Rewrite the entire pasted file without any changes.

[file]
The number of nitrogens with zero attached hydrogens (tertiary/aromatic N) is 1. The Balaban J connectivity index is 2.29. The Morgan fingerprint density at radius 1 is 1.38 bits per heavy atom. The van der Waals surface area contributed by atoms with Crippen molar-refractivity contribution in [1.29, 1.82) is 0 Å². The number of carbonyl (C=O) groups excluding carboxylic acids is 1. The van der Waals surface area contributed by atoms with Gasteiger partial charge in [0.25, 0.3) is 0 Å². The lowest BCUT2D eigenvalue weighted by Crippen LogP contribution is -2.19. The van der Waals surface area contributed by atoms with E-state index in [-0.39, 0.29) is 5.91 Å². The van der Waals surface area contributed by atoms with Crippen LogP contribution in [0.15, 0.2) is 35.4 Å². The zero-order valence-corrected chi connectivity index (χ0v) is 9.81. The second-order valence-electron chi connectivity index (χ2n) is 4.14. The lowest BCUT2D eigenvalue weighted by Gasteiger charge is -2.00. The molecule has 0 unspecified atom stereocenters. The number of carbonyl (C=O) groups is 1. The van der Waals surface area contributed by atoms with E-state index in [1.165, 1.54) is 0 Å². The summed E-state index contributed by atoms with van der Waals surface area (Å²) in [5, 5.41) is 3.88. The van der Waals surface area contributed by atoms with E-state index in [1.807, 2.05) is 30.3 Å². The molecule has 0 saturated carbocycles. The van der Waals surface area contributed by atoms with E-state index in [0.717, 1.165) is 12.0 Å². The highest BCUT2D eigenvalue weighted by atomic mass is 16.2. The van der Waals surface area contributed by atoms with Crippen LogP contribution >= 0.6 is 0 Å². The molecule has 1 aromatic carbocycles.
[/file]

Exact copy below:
The number of nitrogens with zero attached hydrogens (tertiary/aromatic N) is 1. The Balaban J connectivity index is 2.29. The Morgan fingerprint density at radius 1 is 1.38 bits per heavy atom. The van der Waals surface area contributed by atoms with Crippen molar-refractivity contribution in [1.29, 1.82) is 0 Å². The number of carbonyl (C=O) groups excluding carboxylic acids is 1. The van der Waals surface area contributed by atoms with Gasteiger partial charge in [0.25, 0.3) is 0 Å². The lowest BCUT2D eigenvalue weighted by Crippen LogP contribution is -2.19. The van der Waals surface area contributed by atoms with E-state index in [-0.39, 0.29) is 5.91 Å². The van der Waals surface area contributed by atoms with Crippen LogP contribution in [0.15, 0.2) is 35.4 Å². The zero-order valence-corrected chi connectivity index (χ0v) is 9.81. The second-order valence-electron chi connectivity index (χ2n) is 4.14. The lowest BCUT2D eigenvalue weighted by Gasteiger charge is -2.00. The molecule has 0 unspecified atom stereocenters. The number of carbonyl (C=O) groups is 1. The van der Waals surface area contributed by atoms with E-state index in [1.165, 1.54) is 0 Å². The summed E-state index contributed by atoms with van der Waals surface area (Å²) in [5, 5.41) is 3.88. The van der Waals surface area contributed by atoms with E-state index in [1.807, 2.05) is 30.3 Å². The molecule has 0 saturated carbocycles. The van der Waals surface area contributed by atoms with E-state index in [0.717, 1.165) is 12.0 Å². The highest BCUT2D eigenvalue weighted by atomic mass is 16.2. The van der Waals surface area contributed by atoms with Crippen LogP contribution >= 0.6 is 0 Å². The molecule has 1 aromatic carbocycles.